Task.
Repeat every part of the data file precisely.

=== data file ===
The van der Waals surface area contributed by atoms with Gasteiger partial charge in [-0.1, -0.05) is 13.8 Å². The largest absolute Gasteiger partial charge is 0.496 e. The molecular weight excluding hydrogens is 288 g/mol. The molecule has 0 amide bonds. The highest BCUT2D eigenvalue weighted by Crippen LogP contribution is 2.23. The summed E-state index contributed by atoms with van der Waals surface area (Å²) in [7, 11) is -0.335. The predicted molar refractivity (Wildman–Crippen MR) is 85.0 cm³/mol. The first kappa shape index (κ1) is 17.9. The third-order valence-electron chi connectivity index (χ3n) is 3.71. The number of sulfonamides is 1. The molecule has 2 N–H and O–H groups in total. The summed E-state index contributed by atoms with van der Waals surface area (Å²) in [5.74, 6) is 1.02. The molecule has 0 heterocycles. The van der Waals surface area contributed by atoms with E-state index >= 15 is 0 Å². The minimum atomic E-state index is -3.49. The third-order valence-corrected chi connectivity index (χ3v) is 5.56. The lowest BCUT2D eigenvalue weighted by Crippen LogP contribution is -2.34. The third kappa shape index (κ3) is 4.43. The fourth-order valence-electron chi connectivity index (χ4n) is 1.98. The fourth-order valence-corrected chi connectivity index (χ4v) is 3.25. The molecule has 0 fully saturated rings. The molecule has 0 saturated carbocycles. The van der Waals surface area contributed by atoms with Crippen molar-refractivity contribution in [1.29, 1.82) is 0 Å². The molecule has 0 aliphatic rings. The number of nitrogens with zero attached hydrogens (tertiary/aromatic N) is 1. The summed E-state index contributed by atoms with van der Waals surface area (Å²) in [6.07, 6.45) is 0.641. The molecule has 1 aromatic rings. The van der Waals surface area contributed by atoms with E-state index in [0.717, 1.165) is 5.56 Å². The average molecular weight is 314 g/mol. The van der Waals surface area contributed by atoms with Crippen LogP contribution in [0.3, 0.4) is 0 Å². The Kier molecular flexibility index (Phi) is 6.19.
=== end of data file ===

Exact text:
The van der Waals surface area contributed by atoms with Gasteiger partial charge in [-0.1, -0.05) is 13.8 Å². The largest absolute Gasteiger partial charge is 0.496 e. The molecular weight excluding hydrogens is 288 g/mol. The molecule has 0 amide bonds. The highest BCUT2D eigenvalue weighted by Crippen LogP contribution is 2.23. The summed E-state index contributed by atoms with van der Waals surface area (Å²) in [7, 11) is -0.335. The predicted molar refractivity (Wildman–Crippen MR) is 85.0 cm³/mol. The first kappa shape index (κ1) is 17.9. The third-order valence-electron chi connectivity index (χ3n) is 3.71. The number of sulfonamides is 1. The molecule has 2 N–H and O–H groups in total. The summed E-state index contributed by atoms with van der Waals surface area (Å²) in [5.74, 6) is 1.02. The molecule has 0 heterocycles. The van der Waals surface area contributed by atoms with E-state index >= 15 is 0 Å². The minimum atomic E-state index is -3.49. The third-order valence-corrected chi connectivity index (χ3v) is 5.56. The lowest BCUT2D eigenvalue weighted by Crippen LogP contribution is -2.34. The third kappa shape index (κ3) is 4.43. The fourth-order valence-electron chi connectivity index (χ4n) is 1.98. The fourth-order valence-corrected chi connectivity index (χ4v) is 3.25. The molecule has 0 fully saturated rings. The molecule has 0 saturated carbocycles. The van der Waals surface area contributed by atoms with Crippen molar-refractivity contribution in [1.29, 1.82) is 0 Å². The molecule has 0 aliphatic rings. The number of nitrogens with zero attached hydrogens (tertiary/aromatic N) is 1. The summed E-state index contributed by atoms with van der Waals surface area (Å²) in [6.07, 6.45) is 0.641. The molecule has 1 aromatic rings. The van der Waals surface area contributed by atoms with E-state index in [0.717, 1.165) is 5.56 Å². The average molecular weight is 314 g/mol. The van der Waals surface area contributed by atoms with Crippen LogP contribution in [0.3, 0.4) is 0 Å². The Kier molecular flexibility index (Phi) is 6.19.